To do tango steps correctly, we must learn to move and step with a high degree of precision. For instance, if we don't step far enough, don't pivot and ocho enough, etc, the figure won't feel good. Or, it won't work altogether.

This can be frustrating!

To cut down on that frustration, perhaps we need a sift in mindset. When we make mistakes in tango, it's true that we haven't been precise. But when something feels wrong, let's not always assume it's because we've made a huge mistake. On a technical level, it often means we were very close to being right.

With that mindset, trying again is much more palatable.

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Getting better at tango often means being careful with how much effort we exert. If we're in the beginning stages of learning, it's understandable to want to put forth a lot of physical exertion (leading with arms, anticipating while following, etc).

Although it's true that tango requires effort, the majority of our energy should be directed towards other areas: How much physical effort do we give our partners so they feel our connection, but not so much that we're knocking each other off axis? How much (or little) energy should we put into keeping our frame so that we have a solid presence, but not to the point where we feel tension...or feel too loose? Are we putting enough energy into finding our balance, or just falling into every step?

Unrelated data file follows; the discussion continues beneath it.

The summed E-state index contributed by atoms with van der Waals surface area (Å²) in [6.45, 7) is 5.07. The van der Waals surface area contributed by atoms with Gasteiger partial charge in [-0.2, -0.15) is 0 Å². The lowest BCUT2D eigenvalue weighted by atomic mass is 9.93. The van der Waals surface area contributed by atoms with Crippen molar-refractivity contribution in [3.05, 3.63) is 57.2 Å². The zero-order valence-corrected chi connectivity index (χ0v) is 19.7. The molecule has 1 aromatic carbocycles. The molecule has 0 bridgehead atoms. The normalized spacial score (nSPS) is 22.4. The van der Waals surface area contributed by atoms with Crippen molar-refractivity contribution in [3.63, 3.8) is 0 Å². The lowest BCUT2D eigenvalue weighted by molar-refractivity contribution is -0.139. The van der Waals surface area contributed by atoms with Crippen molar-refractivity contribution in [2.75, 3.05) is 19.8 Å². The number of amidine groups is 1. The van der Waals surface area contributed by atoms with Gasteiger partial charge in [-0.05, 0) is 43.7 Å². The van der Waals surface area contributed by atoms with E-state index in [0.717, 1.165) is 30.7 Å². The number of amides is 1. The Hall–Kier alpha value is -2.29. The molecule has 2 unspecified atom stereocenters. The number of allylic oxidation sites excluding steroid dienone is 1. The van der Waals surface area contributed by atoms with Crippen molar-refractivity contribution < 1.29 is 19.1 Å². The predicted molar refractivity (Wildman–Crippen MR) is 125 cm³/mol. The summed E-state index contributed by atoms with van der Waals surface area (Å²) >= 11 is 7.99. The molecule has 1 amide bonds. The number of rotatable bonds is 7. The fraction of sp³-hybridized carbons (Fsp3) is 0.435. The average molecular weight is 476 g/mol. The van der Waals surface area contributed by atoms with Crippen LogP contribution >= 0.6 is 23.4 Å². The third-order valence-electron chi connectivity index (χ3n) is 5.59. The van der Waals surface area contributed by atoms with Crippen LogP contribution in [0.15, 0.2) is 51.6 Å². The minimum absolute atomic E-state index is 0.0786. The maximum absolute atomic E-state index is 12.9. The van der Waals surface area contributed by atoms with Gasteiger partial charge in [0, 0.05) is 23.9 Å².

The concept of effort in tango shouldn't be associated only with physical force. It's more helpful to think about effort in terms of control. But let's not take that to mean we must control the entire dance. As one half of the tango partnership, we're always trusting 50% of the outcome to another person. That being said, what we're left with is a large amount of - and need for - self-control.

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